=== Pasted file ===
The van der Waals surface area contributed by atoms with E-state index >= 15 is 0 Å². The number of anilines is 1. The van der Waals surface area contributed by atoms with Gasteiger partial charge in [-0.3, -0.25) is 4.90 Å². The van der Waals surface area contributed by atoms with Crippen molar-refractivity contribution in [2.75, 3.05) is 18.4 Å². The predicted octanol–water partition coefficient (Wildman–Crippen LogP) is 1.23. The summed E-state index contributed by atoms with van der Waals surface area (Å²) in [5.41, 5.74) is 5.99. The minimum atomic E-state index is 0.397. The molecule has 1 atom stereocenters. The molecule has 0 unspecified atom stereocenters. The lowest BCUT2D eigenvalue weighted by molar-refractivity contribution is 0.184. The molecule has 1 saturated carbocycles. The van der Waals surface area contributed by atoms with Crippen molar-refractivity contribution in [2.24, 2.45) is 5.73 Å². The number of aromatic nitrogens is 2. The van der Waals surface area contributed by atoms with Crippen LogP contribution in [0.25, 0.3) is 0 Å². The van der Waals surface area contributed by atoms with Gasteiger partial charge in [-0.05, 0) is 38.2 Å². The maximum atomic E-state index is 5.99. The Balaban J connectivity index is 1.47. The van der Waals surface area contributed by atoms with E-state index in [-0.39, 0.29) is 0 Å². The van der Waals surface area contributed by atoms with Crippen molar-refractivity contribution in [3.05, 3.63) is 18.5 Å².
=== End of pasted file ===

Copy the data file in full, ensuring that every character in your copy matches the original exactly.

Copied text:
The van der Waals surface area contributed by atoms with E-state index >= 15 is 0 Å². The number of anilines is 1. The van der Waals surface area contributed by atoms with Gasteiger partial charge in [-0.3, -0.25) is 4.90 Å². The van der Waals surface area contributed by atoms with Crippen molar-refractivity contribution in [2.75, 3.05) is 18.4 Å². The predicted octanol–water partition coefficient (Wildman–Crippen LogP) is 1.23. The summed E-state index contributed by atoms with van der Waals surface area (Å²) in [5.41, 5.74) is 5.99. The minimum atomic E-state index is 0.397. The molecule has 1 atom stereocenters. The molecule has 0 unspecified atom stereocenters. The lowest BCUT2D eigenvalue weighted by molar-refractivity contribution is 0.184. The molecule has 1 saturated carbocycles. The van der Waals surface area contributed by atoms with Crippen molar-refractivity contribution in [2.24, 2.45) is 5.73 Å². The number of aromatic nitrogens is 2. The van der Waals surface area contributed by atoms with Crippen LogP contribution in [0.25, 0.3) is 0 Å². The van der Waals surface area contributed by atoms with Gasteiger partial charge in [-0.05, 0) is 38.2 Å². The maximum atomic E-state index is 5.99. The Balaban J connectivity index is 1.47. The van der Waals surface area contributed by atoms with E-state index in [-0.39, 0.29) is 0 Å². The van der Waals surface area contributed by atoms with Crippen molar-refractivity contribution in [3.05, 3.63) is 18.5 Å².